It makes no sense to only learn to drive an auto (in Britain) for the sake of saving yourself a month at the most and then end up doing lessons and the whole test again at some point later life. Maybe the OP would only ever drive an auto and it'd be fine, but taking a tiny bit longer to pass your test would ensure you can drive whatever you want after that.
0
reply
xmarilynx
Badges: 16
Rep:
?
#9
Report 10 years ago
#9
(Original post by JC.)
For goodness sake how many more times.
On the flip side, there's "very little point" in getting a manual licence if you only ever intend to own automatics.

I've driven manual cars for nearly 6 years now. I've just changed my daily driver to a Jag XJ6 auto and I doubt whether I'll ever own a manual car again. Admittedly my weekend toy is a manual, but I shall be changing that very soon anyway.

An automatic only licence isn't neccesarily a negative thing.
I'm not sure why your opinion on my response was so scathing.

Considering I doubt getting an automatic licence will be any easier/quicker, I still believe that there is a great deal of point in getting a manual licence as that will enable you to drive both. Since they both require the same amount of time and effort to learn, I don't see why someone would choose to deliberately limit themselves in the future, as even if their own car is an automatic they may need to borrow a friend's/partner's car at some point or use a company car. Plus when I was looking for a car, I saw far more manuals for sale than automatics, which were far cheaper, so with regards to actually getting a car it's probably easier in that respect. And as DJW said, I doubt you can decide upon the type of car you will be driving for the rest of your life when you haven't even passed your test yet.
0
reply
JC.
Badges: 19
Rep:
?
#10
Report 10 years ago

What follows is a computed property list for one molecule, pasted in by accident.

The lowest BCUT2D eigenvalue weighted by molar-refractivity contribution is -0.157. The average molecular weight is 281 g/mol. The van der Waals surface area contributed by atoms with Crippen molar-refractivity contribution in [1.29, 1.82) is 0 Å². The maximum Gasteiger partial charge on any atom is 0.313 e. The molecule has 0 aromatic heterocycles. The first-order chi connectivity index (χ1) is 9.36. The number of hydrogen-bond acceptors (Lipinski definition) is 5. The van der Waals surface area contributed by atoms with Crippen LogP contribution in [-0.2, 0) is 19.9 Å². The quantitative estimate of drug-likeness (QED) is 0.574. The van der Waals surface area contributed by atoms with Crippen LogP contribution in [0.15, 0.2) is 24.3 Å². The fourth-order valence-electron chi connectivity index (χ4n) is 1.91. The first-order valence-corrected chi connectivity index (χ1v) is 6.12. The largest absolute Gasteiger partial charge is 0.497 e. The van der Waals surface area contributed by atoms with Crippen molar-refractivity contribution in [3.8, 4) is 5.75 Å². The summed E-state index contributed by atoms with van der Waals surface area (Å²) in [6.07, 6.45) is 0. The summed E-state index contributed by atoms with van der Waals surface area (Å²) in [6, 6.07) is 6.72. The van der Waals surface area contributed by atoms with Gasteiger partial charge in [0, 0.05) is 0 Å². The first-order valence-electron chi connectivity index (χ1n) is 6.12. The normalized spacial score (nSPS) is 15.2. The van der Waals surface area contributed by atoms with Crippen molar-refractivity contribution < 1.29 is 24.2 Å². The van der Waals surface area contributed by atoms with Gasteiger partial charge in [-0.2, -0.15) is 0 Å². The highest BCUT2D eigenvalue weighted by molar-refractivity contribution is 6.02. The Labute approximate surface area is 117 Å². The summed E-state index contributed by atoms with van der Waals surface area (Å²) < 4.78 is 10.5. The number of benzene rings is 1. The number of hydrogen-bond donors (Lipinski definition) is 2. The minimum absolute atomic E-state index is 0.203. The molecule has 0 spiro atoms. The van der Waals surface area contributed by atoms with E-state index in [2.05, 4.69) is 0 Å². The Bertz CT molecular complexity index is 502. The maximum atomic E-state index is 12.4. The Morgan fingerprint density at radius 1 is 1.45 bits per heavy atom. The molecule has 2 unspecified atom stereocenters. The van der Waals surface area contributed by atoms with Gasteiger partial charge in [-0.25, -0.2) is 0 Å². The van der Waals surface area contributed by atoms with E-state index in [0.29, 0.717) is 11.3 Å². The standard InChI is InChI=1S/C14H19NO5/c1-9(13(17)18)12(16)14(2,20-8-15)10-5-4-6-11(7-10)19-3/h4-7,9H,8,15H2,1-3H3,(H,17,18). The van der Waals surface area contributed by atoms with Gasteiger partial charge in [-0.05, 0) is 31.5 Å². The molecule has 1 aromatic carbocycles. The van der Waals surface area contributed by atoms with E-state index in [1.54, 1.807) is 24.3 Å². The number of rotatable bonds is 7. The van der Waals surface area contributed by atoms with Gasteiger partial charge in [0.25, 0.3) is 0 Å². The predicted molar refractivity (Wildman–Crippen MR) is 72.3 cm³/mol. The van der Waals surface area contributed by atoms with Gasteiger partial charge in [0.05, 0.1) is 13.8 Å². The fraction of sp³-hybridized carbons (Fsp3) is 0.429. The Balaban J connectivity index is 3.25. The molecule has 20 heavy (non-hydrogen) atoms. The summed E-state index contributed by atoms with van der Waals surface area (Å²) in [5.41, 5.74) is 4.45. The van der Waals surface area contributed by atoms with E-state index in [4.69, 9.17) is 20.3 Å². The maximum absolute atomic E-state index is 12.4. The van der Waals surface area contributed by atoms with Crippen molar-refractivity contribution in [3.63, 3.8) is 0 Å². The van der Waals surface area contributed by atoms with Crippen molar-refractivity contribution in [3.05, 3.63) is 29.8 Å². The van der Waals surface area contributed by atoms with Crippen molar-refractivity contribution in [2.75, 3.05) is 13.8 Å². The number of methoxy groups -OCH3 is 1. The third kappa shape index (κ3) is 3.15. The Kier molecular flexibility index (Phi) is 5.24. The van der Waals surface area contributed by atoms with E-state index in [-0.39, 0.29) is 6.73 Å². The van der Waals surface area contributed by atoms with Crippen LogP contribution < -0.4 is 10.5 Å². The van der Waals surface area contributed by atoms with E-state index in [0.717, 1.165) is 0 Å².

#10
(Original post by DJW)
When you're 17/18 how can you know for a fact you'll only ever need to drive an automatic for the rest of your life?
It makes no sense to only learn to drive an auto (in Britain) for the sake of saving yourself a month at the most and then end up doing lessons and the whole test again at some point later life. Maybe the OP would only ever drive an auto and it'd be fine, but taking a tiny bit longer to pass your test would ensure you can drive whatever you want after that.
Cross that bridge when you come to it. How do you know for a fact you wont want to drive a tank? Better get a tracked vehicle licence at 18 then too by that logic!
1
reply
JC.
Badges: 19
Rep:
?
#11
Report 10 years ago
#11
(Original post by xmarilynx)
I'm not sure why your opinion on my response was so scathing.

Considering I doubt getting an automatic licence will be any easier/quicker, I still believe that there is a great deal of point in getting a manual licence as that will enable you to drive both. Since they both require the same amount of time and effort to learn, I don't see why someone would choose to deliberately limit themselves in the future, as even if their own car is an automatic they may need to borrow a friend's/partner's car at some point or use a company car. Plus when I was looking for a car, I saw far more manuals for sale than automatics, which were far cheaper, so with regards to actually getting a car it's probably easier in that respect. And as DJW said, I doubt you can decide upon the type of car you will be driving for the rest of your life when you haven't even passed your test yet.
Possibly because the auto vs manual debate comes up far too often and always with a glut of ill informed opinions.

There's plenty of cheap old Jag XJ6's for sale. Thats what I smoke around in these days. Finding a car isnt a problem at all.
I'm enjoying my Jag so much I've put my MG up for sale.
0
reply
thatrollingstone
Badges: 10
Rep:
?
#12
Report 10 years ago
#12
(Original post by JC.)
Cross that bridge when you come to it. How do you know for a fact you wont want to drive a tank? Better get a tracked vehicle licence at 18 then too by that logic!
Sorry but that logic is stupid. More than half the UKs cars are manual... if half the UKs vehicles were tanks then I guess I'd consider getting a tracked vehicle license...

In the end, there's absolutely no point going for the lesser option unless it's a significant hassle not to, which it really isn't. Learning to drive mainly comprises of being safe on the roads, taking a bit more time to learn manual is very much worth the privilege you get afterwards.